US Muslim leaders slam Trump's 'un-American' immigrant restrictions

US Muslim leaders slam Trump's 'un-American' immigrant restrictions
Muslim leaders in the United States slammed Donald Trump's decision to restrict access for immigrants wanting to enter the country as 'un-American'.
2 min read
27 January, 2017
Millions have protested against Trump's anti-Islam rhetoric [Anadolu]

Muslim leaders in the US slammed Donald Trump’s plans to restrict immigration from several Muslim countries on Thursday, a move that drew criticism from around the globe.

The head of the American Muslim Leader Council in Florida said the decision to ban refugees from Syria, Yemen, Iraq, Iran, Somalia, Libya and Sudan – all Muslim majority countries who have been affected by US foreign policy – quite simply stands against the values of the US.    

"We have not seen this happen in the past. Someone being denied entry based on their faith. This is not what the US stands for. So if I were to put it in simple terms, it's un-American," Imam Helmi Elagha said.

On Wednesday, the newly inaugurated US president revealed plans to adopt measures to limit immigration to the United States from the Middle Eastern and African nations.

Trump is expected to sign executive orders that will temporarily restrict access to the United States for most refugees at the headquarters of the Department of Homeland Security, the executive body responsible for immigration and border security.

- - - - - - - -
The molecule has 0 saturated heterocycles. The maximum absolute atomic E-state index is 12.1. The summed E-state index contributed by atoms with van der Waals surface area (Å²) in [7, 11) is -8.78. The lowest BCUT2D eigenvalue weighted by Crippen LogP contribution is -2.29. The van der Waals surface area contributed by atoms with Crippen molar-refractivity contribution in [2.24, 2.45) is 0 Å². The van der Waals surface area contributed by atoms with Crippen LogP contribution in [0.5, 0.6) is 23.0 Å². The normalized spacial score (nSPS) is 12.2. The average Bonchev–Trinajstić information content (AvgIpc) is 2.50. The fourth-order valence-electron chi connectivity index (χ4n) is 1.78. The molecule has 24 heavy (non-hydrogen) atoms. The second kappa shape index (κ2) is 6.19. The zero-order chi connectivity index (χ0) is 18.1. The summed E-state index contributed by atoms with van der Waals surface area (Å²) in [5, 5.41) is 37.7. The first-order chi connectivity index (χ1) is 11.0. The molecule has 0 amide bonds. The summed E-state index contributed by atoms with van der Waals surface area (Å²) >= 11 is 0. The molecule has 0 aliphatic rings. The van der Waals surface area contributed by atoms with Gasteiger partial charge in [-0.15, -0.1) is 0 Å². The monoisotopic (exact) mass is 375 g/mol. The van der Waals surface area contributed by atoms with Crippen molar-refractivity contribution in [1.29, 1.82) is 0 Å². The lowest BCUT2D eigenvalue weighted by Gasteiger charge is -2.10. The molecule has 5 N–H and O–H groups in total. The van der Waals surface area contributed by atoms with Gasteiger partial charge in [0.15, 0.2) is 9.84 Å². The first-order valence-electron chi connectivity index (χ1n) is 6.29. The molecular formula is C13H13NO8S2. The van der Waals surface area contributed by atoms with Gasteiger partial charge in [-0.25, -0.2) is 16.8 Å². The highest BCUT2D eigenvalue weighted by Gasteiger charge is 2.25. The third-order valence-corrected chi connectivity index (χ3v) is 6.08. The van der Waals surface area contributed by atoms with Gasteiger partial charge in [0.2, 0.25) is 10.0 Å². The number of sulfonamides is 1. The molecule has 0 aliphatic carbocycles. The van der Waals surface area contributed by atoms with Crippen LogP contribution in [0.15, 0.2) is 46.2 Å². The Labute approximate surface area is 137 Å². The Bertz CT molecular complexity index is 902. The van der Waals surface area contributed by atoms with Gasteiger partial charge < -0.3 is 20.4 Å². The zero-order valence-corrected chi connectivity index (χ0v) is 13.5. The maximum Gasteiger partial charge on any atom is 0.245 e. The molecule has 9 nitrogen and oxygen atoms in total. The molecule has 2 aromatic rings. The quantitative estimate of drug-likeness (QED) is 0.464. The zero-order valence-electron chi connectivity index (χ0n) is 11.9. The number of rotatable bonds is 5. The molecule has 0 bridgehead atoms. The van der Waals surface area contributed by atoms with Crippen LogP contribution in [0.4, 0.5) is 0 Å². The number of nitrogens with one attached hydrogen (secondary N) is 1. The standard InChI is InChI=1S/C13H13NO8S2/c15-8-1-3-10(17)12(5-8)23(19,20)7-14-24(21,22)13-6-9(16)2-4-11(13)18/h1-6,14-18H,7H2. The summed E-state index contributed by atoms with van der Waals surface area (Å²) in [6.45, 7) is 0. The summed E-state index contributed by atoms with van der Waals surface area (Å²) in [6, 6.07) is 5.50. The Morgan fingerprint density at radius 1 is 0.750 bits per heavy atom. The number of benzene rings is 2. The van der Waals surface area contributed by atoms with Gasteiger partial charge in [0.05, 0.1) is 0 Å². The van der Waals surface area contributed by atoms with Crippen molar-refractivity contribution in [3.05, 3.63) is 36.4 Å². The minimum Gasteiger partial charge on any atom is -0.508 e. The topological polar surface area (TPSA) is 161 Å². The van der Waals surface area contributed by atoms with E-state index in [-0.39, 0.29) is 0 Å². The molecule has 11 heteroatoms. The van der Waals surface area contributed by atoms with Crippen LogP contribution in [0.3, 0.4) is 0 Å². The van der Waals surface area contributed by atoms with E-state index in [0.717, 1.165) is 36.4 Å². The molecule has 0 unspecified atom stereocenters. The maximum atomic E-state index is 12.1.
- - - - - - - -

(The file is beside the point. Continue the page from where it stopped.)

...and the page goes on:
"From a legal standpoint, it would be exactly within his legal rights," said Stephen Legomsky, a former chief counsel at US Citizenship and Immigration Services in the Obama administration, commenting on Trump’s potential plans.

"But from a policy standpoint it would be terrible idea because there is such an urgent humanitarian need right now for refugees."

During an electoral campaign defined by off-the-cuff remarks, hyperbole, controversy, and outbursts of Islamophobic rhetoric Trump proposed instituting a temporary ban on Muslims entering the US if he won power, a measure that he said would protect Americans from terror attacks. 

More recently Trump and US Senator Jeff Sessions, the new president’s nominee for attorney general, have hinted at focusing restrictions on countries whose emigres are deemed to pose a more heightened threat to the US, rather than a blanket ban on people from a specific religion. 

"His comments during the campaign and a number of people on his team focused very much on religion as the target," said Hiroshi Motomura, an immigration expert at UCLA School of Law, arguing that those who may object to the executive orders could launch legal challenges if all the countries included in the ban are Muslim-majority. 

If Trump does take such actions to limit immigration from Syria and other Middle Eastern countries he is likely to instruct the State Department to discontinue issuing visas to people from those states.